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Egypt’s Release of Political Detainees Could Signal Reform, or Merely an Economic Crisis
Egyptian doctor and political activist Walid Shawky talks on the phone in Cairo following his release from the police station in al-Abassya district, on April 24, 2022. (Mohamed el-Raai/AFP via Getty Images)

Egypt’s Release of Political Detainees Could Signal Reform, or Merely an Economic Crisis

President el-Sisi acting in bid to court international donors, democracy activist says

[Cairo] Last Saturday, Egyptian authorities embarked on a wave of prisoner releases. The Coptic Easter weekend saw the liberation of nine Copts from the Minya Governorate in Upper Egypt. This led to a fury of speculation over what it meant.

Amnesty International noted that the nine Coptic Christians had been “arbitrarily detained after peacefully protesting against the authorities’ refusal to rebuild a church that had burned down more than five years ago.”

Philip Luther, Amnesty’s Middle East and North Africa research and advocacy director, said three months ago, “The Egyptian authorities have for years ignored calls to rebuild the church, leaving around 800 Coptic Christians without a place to worship in their village [of Ezbet Farag Allah]. Now, in their shameful efforts to silence these calls, they are arbitrarily detaining villagers, criminalizing peaceful protests, and slapping ludicrous charges on those who dare to speak out.”

There are tens of thousands of political prisoners in Egypt, rights groups estimate. They include secular activists, journalists, lawyers, academics, and Islamists arrested in a sweeping crackdown against dissent under President Abdel Fattah el-Sisi. But the government always denies that there are any political prisoners. Some sources told The Media Line that only a few hundred such individuals are currently detained.

Last May, five leading Egyptian human rights organizations published a list of seven measures to be taken to stop the erosion of human rights that Egypt has witnessed over the past years. The first and most urgent was to free all political prisoners. The demands included an end to the state of emergency and to unlimited pre-trial detentions.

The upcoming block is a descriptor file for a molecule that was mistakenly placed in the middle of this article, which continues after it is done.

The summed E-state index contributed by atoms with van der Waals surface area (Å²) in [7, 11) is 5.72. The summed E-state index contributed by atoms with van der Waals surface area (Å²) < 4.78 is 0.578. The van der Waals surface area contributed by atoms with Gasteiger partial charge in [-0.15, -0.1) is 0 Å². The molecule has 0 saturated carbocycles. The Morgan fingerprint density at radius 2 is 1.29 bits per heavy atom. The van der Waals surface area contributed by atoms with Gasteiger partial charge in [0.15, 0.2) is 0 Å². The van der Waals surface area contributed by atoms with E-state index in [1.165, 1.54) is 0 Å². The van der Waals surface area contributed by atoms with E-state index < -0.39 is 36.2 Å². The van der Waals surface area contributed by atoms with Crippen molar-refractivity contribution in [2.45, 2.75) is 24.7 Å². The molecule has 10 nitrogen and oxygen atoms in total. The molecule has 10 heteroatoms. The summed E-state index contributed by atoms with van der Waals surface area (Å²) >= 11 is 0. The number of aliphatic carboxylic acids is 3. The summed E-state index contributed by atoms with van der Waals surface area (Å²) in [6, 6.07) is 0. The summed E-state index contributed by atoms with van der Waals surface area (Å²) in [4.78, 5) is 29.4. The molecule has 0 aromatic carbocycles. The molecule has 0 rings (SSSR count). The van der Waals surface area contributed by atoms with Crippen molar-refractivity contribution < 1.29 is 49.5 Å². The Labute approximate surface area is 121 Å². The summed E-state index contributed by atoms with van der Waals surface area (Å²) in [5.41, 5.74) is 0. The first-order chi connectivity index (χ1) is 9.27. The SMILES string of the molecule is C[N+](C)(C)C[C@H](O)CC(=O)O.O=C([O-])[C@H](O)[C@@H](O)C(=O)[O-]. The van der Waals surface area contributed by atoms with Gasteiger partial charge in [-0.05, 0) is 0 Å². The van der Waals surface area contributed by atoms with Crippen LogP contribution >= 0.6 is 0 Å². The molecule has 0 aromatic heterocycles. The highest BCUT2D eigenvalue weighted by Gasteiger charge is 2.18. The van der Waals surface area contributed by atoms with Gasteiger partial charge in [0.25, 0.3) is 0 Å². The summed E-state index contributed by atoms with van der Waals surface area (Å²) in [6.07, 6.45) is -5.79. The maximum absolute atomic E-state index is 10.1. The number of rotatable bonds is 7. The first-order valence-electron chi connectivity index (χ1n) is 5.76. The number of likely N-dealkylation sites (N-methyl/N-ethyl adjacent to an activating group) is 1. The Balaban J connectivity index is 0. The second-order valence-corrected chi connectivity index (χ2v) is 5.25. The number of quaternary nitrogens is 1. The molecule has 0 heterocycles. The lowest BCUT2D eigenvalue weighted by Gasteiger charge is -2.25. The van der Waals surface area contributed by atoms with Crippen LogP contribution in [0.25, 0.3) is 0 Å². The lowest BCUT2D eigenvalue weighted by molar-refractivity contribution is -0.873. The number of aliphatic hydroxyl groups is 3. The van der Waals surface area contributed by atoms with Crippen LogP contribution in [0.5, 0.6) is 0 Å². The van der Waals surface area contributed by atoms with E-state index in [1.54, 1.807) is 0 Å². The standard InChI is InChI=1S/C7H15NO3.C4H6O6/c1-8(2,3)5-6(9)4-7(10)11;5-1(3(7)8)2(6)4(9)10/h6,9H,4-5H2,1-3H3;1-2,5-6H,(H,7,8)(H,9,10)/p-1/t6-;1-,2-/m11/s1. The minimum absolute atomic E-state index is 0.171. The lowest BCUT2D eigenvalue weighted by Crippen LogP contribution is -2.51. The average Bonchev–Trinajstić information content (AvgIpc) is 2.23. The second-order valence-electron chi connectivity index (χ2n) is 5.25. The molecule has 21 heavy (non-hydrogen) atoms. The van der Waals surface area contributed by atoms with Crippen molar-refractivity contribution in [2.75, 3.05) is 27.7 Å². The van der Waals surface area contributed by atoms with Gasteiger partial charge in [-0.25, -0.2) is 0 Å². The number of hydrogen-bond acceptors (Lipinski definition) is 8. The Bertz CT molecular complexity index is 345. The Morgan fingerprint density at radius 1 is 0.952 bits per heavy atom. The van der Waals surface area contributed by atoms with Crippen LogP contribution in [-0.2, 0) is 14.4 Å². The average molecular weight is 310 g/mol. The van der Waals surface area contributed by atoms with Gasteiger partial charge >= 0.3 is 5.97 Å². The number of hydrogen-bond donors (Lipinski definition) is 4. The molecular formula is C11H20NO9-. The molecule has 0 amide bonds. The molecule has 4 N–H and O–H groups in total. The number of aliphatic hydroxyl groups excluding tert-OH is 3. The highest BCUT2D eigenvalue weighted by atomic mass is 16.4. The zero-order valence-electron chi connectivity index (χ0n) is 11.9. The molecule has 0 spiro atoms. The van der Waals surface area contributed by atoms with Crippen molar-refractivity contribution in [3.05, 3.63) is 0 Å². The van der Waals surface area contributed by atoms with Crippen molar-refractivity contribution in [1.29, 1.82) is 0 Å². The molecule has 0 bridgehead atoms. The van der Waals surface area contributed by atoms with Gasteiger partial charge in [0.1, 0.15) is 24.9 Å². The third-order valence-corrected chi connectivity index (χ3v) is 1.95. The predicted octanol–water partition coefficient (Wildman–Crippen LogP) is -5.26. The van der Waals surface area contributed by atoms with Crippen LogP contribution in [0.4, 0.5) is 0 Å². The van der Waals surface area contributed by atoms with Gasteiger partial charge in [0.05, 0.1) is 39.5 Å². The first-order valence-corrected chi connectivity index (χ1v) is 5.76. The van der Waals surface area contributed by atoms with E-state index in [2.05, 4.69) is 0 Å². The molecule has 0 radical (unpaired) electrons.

Last October, el-Sisi announced he would not extend the state of emergency across the country, proclaiming that Egypt had become “an oasis of security and stability in the region.”

The spokesman for the US Embassy in Cairo spokesman told The Media Line, “We welcome President el-Sisi’s announcement ending the State of Emergency in Egypt, in place since 2017. We look forward to seeing the effects of this decision, including ending civilian trials in emergency state security courts.”

Ezzat Ibrahim, the spokesperson for the National Council for Human Rights, told The Media Line, “There is a very big shift in the political discourse.”

Pointing toward a new phase in Egypt’s development, he added, “We must reach all groups in Egyptian society so that they can have an active and real role in this political dialogue. Since the announcement, all parties have started preparing themselves.”

After last weekend’s releases, many Egyptians posted on social media speculating and hoping for the release of their family and friends.

Since Sunday, about 24 people were confirmed released, including Walid Shawky, a dentist and a former member of the April 6 Youth Movement, whose arrest dates to October 2018, and Radwa Mohamed, who was arrested in November 2019 after she published a video criticizing the Egyptian president.

Hossam Moanis, a journalist and former director of Nasserist candidate Hamdeen Sabahi’s presidential campaign, was pardoned after Sabahi attended the presidential iftar.

During the iftar, el-Sisi made 13 promises. They included the reactivation of the Presidential Pardon Committee that was formed by the National Youth Conference. “I cannot conceal my immense joy at the release of a batch of our sons over the past days, telling them that the homeland embraces all of us and that differences of opinion do not spoil the homeland’s affairs,” el-Sisi said in his speech.